Last week, Lambda Legal finished its briefing with the Eleventh Circuit Court of Appeals on behalf of “Richard Roe,” the pseudonym being used by the HIV-positive man in legal documents to protect his privacy.

The lawsuit was originally filed in 2006. A lower court ruled in favor of the city because Roe “could not show he was qualified to perform the job because it believed that a police officer with HIV presents a ‘direct threat’ to the health and safety of others,” according to Lambda Legal.

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Religion blog: ‘To Serve and Protect’

Leave it to the Atlanta Police Department to give me more grey hair, something to write about or maybe just vent. It seems the Atlanta Police Department is in what is known in the world of sports as a "prolonged slump."

Generally, in major league baseball when a prolonged slump gets too long, the President of the ball club fires the manager. In the case of Atlanta, the manager is the Chief of the Atlanta Police Department George Turner and the President is Mayor Kasim Reed.

Mayor Reed appointed Turner to his position after being less than honest during his campaign for mayor by saying he was going to do a national search and get the best person for the job in the country.

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Atlanta police LGBT Advisory Board accused of being ‘puppets’ of mayor in heated meeting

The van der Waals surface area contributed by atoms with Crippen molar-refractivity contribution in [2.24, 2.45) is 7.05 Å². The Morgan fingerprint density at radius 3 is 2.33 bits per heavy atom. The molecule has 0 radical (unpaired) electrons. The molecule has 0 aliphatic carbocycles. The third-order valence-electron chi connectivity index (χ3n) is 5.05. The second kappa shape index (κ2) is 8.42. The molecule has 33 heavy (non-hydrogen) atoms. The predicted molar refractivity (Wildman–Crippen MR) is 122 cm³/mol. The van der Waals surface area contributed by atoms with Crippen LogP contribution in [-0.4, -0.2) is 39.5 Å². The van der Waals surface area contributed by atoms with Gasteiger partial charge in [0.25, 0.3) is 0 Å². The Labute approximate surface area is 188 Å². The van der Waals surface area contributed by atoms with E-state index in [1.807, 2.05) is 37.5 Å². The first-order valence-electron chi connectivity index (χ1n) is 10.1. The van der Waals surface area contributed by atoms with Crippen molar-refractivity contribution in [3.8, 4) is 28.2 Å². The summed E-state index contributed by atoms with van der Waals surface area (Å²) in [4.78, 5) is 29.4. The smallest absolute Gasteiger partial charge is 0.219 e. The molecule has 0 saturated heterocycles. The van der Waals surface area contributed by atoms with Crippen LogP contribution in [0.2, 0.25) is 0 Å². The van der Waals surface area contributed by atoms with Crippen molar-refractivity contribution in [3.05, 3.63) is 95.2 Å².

Atlanta Police Department LGBT Advisory Board

A heated meeting of the Atlanta Police LGBT Advisory Board on Monday night included shouting, accusations of the board being “puppets” of the mayor and palpable anger with the board and city administration for not doing more to heal the pain in the community after the unconstitutional raid on the Atlanta Eagle nearly two years ago.

Geoff Calhoun (pictured, inset), was in the gay Midtown bar the night it was raided on Sept. 10, 2009, and was a plaintiff in the successful federal civil lawsuit against the city. Calhoun got into a shouting match with board member Ebonee Bradford-Barnes at the two-hour meeting held at Outwrite Bookstore & Coffeehouse after he accused the board of becoming “puppets” of the mayor. Calhoun's statements came after much discussion about why the media was not allowed into the meetings the board had with Mayor Kasim Reed and Police Chief George Turner last month.

“I wonder if you could explain the rationale of the majority of the board denying the media into the meeting with the mayor. I'm trying to understand … is it because you thought you wouldn't be honest, the mayor wouldn't be honest?” Calhoun said.

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Mayor promises ‘global review’ into possible punishment for more Eagle raid officers

Mayor Kasim Reed told members of the Atlanta Police LGBT Advisory Board the city would conduct a “global review” of more officers involved in the controversial Eagle raid who were found to have tampered with evidence but still remain on the force.

The advisory board met today with the mayor, the city's Chief Operating Officer Peter Aman, the mayor's spokespersons Sonji Jacobs and Reese McCranie as well as the Atlanta Police Department's LGBT liaisons Officers Pat Powell and Brian Sharp.

The meeting between the board and the mayor came about after the advisory board held a town hall forum on July 13 and many of the board members as well as those in attendance said they did not believe enough harsh punishment was handed down by Chief George Turner. The board will meet with Turner on Friday.